StorPerf Dev Guide

Initial Set up

Getting the Code

Replace your LFID with your actual Linux Foundation ID.

git clone ssh://

Virtual Environment

It is preferred to use virtualenv for Python dependencies. This way it is known exactly what libraries are needed, and can restart from a clean state at any time to ensure any library is not missing. Simply running the script:


from inside the storperf directory will automatically create a virtualenv in the home directory called ‘storperf_venv’. This will be used as the Python interpreter for the IDE.

Docker Version

In order to run the full set of StorPerf services, docker and docker-compose are required to be installed. This requires docker 17.05 at a minimum.


While PyCharm as an excellent IDE, some aspects of it require licensing, and the PyDev Plugin for Eclipse (packaged as LiClipse) is fully open source (although donations are welcome). Therefore this section focuses on using LiClipse for StorPerf development.


Storperf virtualenv Interpretor

Setting up interpreter under PyDev (LiClipse):

  • Go to Project -> Properties, PyDev Interpreter:
  • Click to configure an interpreter not listed.
  • Click New, and create a new interpreter called StorPerf that points to your Virtual Env.
  • You should get a pop up similar to:
  • And then you can change the Interpreter to StorPerf.

Code Formatting

Pep8 and Flake8 rule. These are part of the Gerrit checks and I’m going to start enforcing style guidelines soon.

  • Go to Window -> Preferences, under PyDev, Editor, Code Style, Code Formatter and select for code formatting.
  • Next, under Save Actions, enable “Auto-format editor contents before saving”, and “Sort imports on save”.
  • And under Imports, select Delete unused imports.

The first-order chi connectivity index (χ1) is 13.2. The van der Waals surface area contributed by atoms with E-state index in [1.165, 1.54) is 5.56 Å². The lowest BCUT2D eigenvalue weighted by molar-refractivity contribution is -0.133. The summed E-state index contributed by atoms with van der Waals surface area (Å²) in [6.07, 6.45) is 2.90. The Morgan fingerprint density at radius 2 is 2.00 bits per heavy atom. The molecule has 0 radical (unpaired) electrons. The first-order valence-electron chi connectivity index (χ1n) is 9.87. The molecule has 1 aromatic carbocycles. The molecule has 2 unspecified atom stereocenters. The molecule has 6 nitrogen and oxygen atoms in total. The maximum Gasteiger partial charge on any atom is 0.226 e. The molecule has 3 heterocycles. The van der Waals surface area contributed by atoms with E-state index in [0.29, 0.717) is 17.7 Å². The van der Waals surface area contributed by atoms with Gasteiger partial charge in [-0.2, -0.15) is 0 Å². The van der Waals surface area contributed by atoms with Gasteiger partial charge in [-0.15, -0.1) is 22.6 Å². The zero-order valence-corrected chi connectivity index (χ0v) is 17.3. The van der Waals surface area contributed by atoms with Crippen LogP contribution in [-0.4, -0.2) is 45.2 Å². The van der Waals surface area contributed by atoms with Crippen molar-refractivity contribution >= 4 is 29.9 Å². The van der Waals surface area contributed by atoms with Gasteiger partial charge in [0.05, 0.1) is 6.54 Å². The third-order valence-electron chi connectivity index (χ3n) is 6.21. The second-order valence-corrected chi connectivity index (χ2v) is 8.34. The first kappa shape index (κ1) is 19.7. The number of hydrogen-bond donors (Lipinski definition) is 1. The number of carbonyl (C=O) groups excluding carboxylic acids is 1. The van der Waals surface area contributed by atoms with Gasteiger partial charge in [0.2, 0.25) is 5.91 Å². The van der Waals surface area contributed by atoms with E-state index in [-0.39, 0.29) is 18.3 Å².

• Go to PyDev -> Editor -> Code Analysis and under the (pep8), select Pep8 as Error. This flag highlight badly formatted lines as errors. These must be fixed before Jenkins will +1 any review.

Import Storperf as Git Project

I prefer to do the git clone from the command line, and then import that as a local project in LiClipse.

  • From the menu: File -> Import Project



  • Browse to the directory where you cloned StorPerf

  • You should now have storperf as a valid local git repo:

  • Choose Import as general project

Unit Tests

Running from CLI

You technically already did when you ran:


The shortcut to running the unit tests again from the command line is:

source ~/storperf_venv/bin/activate
nosetests --with-xunit \
      --with-coverage \
      --cover-xml \


You must be in the top level storperf directory in order to run the tests.

Set up under LiClipse

Running the tests:

Right click on the tests folder and select Run as Python Unit Test. Chances are, you’ll get:

Traceback (most recent call last):
  File "/home/mark/Documents/EMC/git/opnfv/storperf/storperf/tests/", line 24, in setUp
    self.storperf = StorPerfMaster()
  File "/home/mark/Documents/EMC/git/opnfv/storperf/storperf/", line 38, in __init__
    template_file = open("storperf/resources/hot/agent-group.yaml")
IOError: [Errno 2] No such file or directory: 'storperf/resources/hot/agent-group.yaml'

This means we need to set the working directory of the run configuration.

  • Under the menu: Run -> Run Configurations:
  • Go to the Arguments tab and change the radio button for Working Directory to “Default”
  • And on interpreter tab, change the interpreter to StorPerf:
  • Click Apply. From now on, the run should be clean:


Adding builtins

For some reason, sqlite needs to be added as a builtin.

  • Go to Window -> Preferences, PyDev > Interpreters > Python Interpreter and select the StorPerf interpreter:
  • Go to the Forced Builtins tab, click New and add sqlite3.


Installing and configuring Git and Git-Review is necessary in order to follow this guide. The Getting Started page will provide you with some help for that.

Committing the code with Gerrit

  • Open a terminal window and set the project’s directory to the working directory using the cd command. In this case “/home/tim/OPNFV/storperf” is the path to the StorPerf project folder on my computer. Replace this with the path of your own project.
cd /home/tim/OPNFV/storperf
  • Start a new topic for your change.
git checkout -b TOPIC-BRANCH
  • Tell Git which files you would like to take into account for the next commit. This is called ‘staging’ the files, by placing them into the staging area, using the ‘git add’ command (or the synonym ‘git stage’ command).